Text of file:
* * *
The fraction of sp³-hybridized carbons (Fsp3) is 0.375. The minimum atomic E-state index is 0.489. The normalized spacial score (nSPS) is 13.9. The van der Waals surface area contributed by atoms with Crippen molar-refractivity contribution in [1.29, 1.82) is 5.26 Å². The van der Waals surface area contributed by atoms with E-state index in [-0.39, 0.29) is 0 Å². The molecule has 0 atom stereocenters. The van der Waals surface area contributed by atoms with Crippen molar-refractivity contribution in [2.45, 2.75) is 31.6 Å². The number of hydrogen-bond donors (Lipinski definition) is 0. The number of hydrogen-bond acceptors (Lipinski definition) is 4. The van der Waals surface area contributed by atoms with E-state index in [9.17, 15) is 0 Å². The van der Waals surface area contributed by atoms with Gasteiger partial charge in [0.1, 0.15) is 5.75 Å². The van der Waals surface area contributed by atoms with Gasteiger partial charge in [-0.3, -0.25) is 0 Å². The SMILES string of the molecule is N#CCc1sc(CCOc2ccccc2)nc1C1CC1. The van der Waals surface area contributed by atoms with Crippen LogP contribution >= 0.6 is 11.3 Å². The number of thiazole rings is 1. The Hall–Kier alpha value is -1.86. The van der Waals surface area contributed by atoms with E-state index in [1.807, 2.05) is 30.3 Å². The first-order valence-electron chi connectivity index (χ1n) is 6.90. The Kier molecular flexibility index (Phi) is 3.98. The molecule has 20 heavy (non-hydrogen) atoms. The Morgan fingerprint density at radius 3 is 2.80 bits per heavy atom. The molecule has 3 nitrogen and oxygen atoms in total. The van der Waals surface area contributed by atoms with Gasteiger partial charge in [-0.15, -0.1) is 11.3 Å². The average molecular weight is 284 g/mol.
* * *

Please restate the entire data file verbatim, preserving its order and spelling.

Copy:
The fraction of sp³-hybridized carbons (Fsp3) is 0.375. The minimum atomic E-state index is 0.489. The normalized spacial score (nSPS) is 13.9. The van der Waals surface area contributed by atoms with Crippen molar-refractivity contribution in [1.29, 1.82) is 5.26 Å². The van der Waals surface area contributed by atoms with E-state index in [-0.39, 0.29) is 0 Å². The molecule has 0 atom stereocenters. The van der Waals surface area contributed by atoms with Crippen molar-refractivity contribution in [2.45, 2.75) is 31.6 Å². The number of hydrogen-bond donors (Lipinski definition) is 0. The number of hydrogen-bond acceptors (Lipinski definition) is 4. The van der Waals surface area contributed by atoms with E-state index in [9.17, 15) is 0 Å². The van der Waals surface area contributed by atoms with Gasteiger partial charge in [0.1, 0.15) is 5.75 Å². The van der Waals surface area contributed by atoms with Gasteiger partial charge in [-0.3, -0.25) is 0 Å². The SMILES string of the molecule is N#CCc1sc(CCOc2ccccc2)nc1C1CC1. The van der Waals surface area contributed by atoms with Crippen LogP contribution >= 0.6 is 11.3 Å². The number of thiazole rings is 1. The Hall–Kier alpha value is -1.86. The van der Waals surface area contributed by atoms with E-state index in [1.807, 2.05) is 30.3 Å². The first-order valence-electron chi connectivity index (χ1n) is 6.90. The Kier molecular flexibility index (Phi) is 3.98. The molecule has 20 heavy (non-hydrogen) atoms. The Morgan fingerprint density at radius 3 is 2.80 bits per heavy atom. The molecule has 3 nitrogen and oxygen atoms in total. The van der Waals surface area contributed by atoms with Gasteiger partial charge in [-0.15, -0.1) is 11.3 Å². The average molecular weight is 284 g/mol.